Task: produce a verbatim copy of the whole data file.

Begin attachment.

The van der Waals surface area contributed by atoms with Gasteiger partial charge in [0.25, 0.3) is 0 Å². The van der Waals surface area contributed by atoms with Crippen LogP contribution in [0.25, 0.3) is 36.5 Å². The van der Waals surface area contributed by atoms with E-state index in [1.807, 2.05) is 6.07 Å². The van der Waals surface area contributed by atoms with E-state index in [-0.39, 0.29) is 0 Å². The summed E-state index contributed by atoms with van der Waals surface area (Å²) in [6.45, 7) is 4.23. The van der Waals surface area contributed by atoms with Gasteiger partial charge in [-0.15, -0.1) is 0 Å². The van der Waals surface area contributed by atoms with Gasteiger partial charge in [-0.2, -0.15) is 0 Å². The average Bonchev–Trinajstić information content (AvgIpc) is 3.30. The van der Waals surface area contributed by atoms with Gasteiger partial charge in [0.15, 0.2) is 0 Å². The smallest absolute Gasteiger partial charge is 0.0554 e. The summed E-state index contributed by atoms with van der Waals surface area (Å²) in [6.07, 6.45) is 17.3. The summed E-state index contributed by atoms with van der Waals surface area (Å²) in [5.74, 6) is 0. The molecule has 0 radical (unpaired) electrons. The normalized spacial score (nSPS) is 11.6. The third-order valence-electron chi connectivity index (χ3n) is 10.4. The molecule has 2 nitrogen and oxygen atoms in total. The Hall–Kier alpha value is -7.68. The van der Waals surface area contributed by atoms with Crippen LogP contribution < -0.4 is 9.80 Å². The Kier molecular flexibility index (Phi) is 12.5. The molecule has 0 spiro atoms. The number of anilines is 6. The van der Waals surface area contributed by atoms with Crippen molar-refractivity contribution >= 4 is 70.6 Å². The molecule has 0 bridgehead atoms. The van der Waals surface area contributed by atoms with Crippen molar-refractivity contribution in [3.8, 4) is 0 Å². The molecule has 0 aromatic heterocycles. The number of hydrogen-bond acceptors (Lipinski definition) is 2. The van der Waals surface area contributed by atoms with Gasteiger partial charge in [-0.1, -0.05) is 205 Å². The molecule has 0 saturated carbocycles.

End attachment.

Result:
The van der Waals surface area contributed by atoms with Gasteiger partial charge in [0.25, 0.3) is 0 Å². The van der Waals surface area contributed by atoms with Crippen LogP contribution in [0.25, 0.3) is 36.5 Å². The van der Waals surface area contributed by atoms with E-state index in [1.807, 2.05) is 6.07 Å². The van der Waals surface area contributed by atoms with E-state index in [-0.39, 0.29) is 0 Å². The summed E-state index contributed by atoms with van der Waals surface area (Å²) in [6.45, 7) is 4.23. The van der Waals surface area contributed by atoms with Gasteiger partial charge in [-0.15, -0.1) is 0 Å². The van der Waals surface area contributed by atoms with Gasteiger partial charge in [-0.2, -0.15) is 0 Å². The average Bonchev–Trinajstić information content (AvgIpc) is 3.30. The van der Waals surface area contributed by atoms with Gasteiger partial charge in [0.15, 0.2) is 0 Å². The smallest absolute Gasteiger partial charge is 0.0554 e. The summed E-state index contributed by atoms with van der Waals surface area (Å²) in [6.07, 6.45) is 17.3. The summed E-state index contributed by atoms with van der Waals surface area (Å²) in [5.74, 6) is 0. The molecule has 0 radical (unpaired) electrons. The normalized spacial score (nSPS) is 11.6. The third-order valence-electron chi connectivity index (χ3n) is 10.4. The molecule has 2 nitrogen and oxygen atoms in total. The Hall–Kier alpha value is -7.68. The van der Waals surface area contributed by atoms with Crippen LogP contribution < -0.4 is 9.80 Å². The Kier molecular flexibility index (Phi) is 12.5. The molecule has 0 spiro atoms. The number of anilines is 6. The van der Waals surface area contributed by atoms with Crippen molar-refractivity contribution >= 4 is 70.6 Å². The molecule has 0 bridgehead atoms. The van der Waals surface area contributed by atoms with Crippen molar-refractivity contribution in [3.8, 4) is 0 Å². The molecule has 0 aromatic heterocycles. The number of hydrogen-bond acceptors (Lipinski definition) is 2. The van der Waals surface area contributed by atoms with Gasteiger partial charge in [-0.1, -0.05) is 205 Å². The molecule has 0 saturated carbocycles.